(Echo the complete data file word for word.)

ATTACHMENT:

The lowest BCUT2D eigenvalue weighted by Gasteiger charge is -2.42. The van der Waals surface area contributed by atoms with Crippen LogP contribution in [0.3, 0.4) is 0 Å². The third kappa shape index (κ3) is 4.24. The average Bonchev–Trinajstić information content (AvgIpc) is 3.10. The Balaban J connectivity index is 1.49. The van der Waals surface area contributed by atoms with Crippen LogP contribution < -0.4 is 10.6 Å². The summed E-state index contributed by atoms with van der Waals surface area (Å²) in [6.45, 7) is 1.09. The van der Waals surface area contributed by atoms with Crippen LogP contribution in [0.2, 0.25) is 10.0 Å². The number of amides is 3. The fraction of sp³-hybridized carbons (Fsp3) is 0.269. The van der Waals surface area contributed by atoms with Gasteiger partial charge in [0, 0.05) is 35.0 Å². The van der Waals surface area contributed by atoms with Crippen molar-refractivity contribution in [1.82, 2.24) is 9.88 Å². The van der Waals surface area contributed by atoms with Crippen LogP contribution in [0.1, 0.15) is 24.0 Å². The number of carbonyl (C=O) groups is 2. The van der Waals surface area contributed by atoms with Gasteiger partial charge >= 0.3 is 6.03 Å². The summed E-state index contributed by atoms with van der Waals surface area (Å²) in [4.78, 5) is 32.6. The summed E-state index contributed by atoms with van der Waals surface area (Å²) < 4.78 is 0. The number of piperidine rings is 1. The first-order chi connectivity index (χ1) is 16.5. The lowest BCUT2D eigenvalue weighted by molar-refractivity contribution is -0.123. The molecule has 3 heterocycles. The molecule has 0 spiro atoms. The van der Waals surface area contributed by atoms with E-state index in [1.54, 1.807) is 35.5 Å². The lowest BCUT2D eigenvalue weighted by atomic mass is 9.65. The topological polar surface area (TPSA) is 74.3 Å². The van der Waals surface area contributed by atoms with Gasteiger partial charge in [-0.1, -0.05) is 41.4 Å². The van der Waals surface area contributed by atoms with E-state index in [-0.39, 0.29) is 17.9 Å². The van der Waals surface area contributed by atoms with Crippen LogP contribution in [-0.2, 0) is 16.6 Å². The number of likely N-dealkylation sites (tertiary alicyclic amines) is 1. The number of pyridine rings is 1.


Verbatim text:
The lowest BCUT2D eigenvalue weighted by Gasteiger charge is -2.42. The van der Waals surface area contributed by atoms with Crippen LogP contribution in [0.3, 0.4) is 0 Å². The third kappa shape index (κ3) is 4.24. The average Bonchev–Trinajstić information content (AvgIpc) is 3.10. The Balaban J connectivity index is 1.49. The van der Waals surface area contributed by atoms with Crippen LogP contribution < -0.4 is 10.6 Å². The summed E-state index contributed by atoms with van der Waals surface area (Å²) in [6.45, 7) is 1.09. The van der Waals surface area contributed by atoms with Crippen LogP contribution in [0.2, 0.25) is 10.0 Å². The number of amides is 3. The fraction of sp³-hybridized carbons (Fsp3) is 0.269. The van der Waals surface area contributed by atoms with Gasteiger partial charge in [0, 0.05) is 35.0 Å². The van der Waals surface area contributed by atoms with Crippen molar-refractivity contribution in [1.82, 2.24) is 9.88 Å². The van der Waals surface area contributed by atoms with Crippen LogP contribution in [0.1, 0.15) is 24.0 Å². The number of carbonyl (C=O) groups is 2. The van der Waals surface area contributed by atoms with Gasteiger partial charge >= 0.3 is 6.03 Å². The summed E-state index contributed by atoms with van der Waals surface area (Å²) in [4.78, 5) is 32.6. The summed E-state index contributed by atoms with van der Waals surface area (Å²) < 4.78 is 0. The number of piperidine rings is 1. The first-order chi connectivity index (χ1) is 16.5. The lowest BCUT2D eigenvalue weighted by molar-refractivity contribution is -0.123. The molecule has 3 heterocycles. The molecule has 0 spiro atoms. The van der Waals surface area contributed by atoms with E-state index in [1.54, 1.807) is 35.5 Å². The lowest BCUT2D eigenvalue weighted by atomic mass is 9.65. The topological polar surface area (TPSA) is 74.3 Å². The van der Waals surface area contributed by atoms with Gasteiger partial charge in [-0.1, -0.05) is 41.4 Å². The van der Waals surface area contributed by atoms with E-state index in [-0.39, 0.29) is 17.9 Å². The van der Waals surface area contributed by atoms with Crippen LogP contribution in [-0.2, 0) is 16.6 Å². The number of likely N-dealkylation sites (tertiary alicyclic amines) is 1. The number of pyridine rings is 1.